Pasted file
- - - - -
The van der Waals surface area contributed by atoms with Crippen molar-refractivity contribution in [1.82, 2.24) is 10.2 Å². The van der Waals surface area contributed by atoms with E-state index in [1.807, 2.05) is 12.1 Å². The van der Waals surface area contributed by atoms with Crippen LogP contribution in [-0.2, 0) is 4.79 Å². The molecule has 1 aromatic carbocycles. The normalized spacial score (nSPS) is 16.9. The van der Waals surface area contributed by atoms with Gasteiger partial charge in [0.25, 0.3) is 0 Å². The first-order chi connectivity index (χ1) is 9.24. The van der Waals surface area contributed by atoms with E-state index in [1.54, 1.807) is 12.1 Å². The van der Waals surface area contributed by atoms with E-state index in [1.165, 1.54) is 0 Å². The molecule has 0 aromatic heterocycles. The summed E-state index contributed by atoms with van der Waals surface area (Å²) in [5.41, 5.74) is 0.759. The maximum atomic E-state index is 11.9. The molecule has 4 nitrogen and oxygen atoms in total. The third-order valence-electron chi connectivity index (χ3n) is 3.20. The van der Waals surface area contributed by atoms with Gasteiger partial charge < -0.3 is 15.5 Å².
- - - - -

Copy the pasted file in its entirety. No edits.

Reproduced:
The van der Waals surface area contributed by atoms with Crippen molar-refractivity contribution in [1.82, 2.24) is 10.2 Å². The van der Waals surface area contributed by atoms with E-state index in [1.807, 2.05) is 12.1 Å². The van der Waals surface area contributed by atoms with Crippen LogP contribution in [-0.2, 0) is 4.79 Å². The molecule has 1 aromatic carbocycles. The normalized spacial score (nSPS) is 16.9. The van der Waals surface area contributed by atoms with Gasteiger partial charge in [0.25, 0.3) is 0 Å². The first-order chi connectivity index (χ1) is 9.24. The van der Waals surface area contributed by atoms with E-state index in [1.54, 1.807) is 12.1 Å². The van der Waals surface area contributed by atoms with E-state index in [1.165, 1.54) is 0 Å². The molecule has 0 aromatic heterocycles. The summed E-state index contributed by atoms with van der Waals surface area (Å²) in [5.41, 5.74) is 0.759. The maximum atomic E-state index is 11.9. The molecule has 4 nitrogen and oxygen atoms in total. The third-order valence-electron chi connectivity index (χ3n) is 3.20. The van der Waals surface area contributed by atoms with Gasteiger partial charge < -0.3 is 15.5 Å².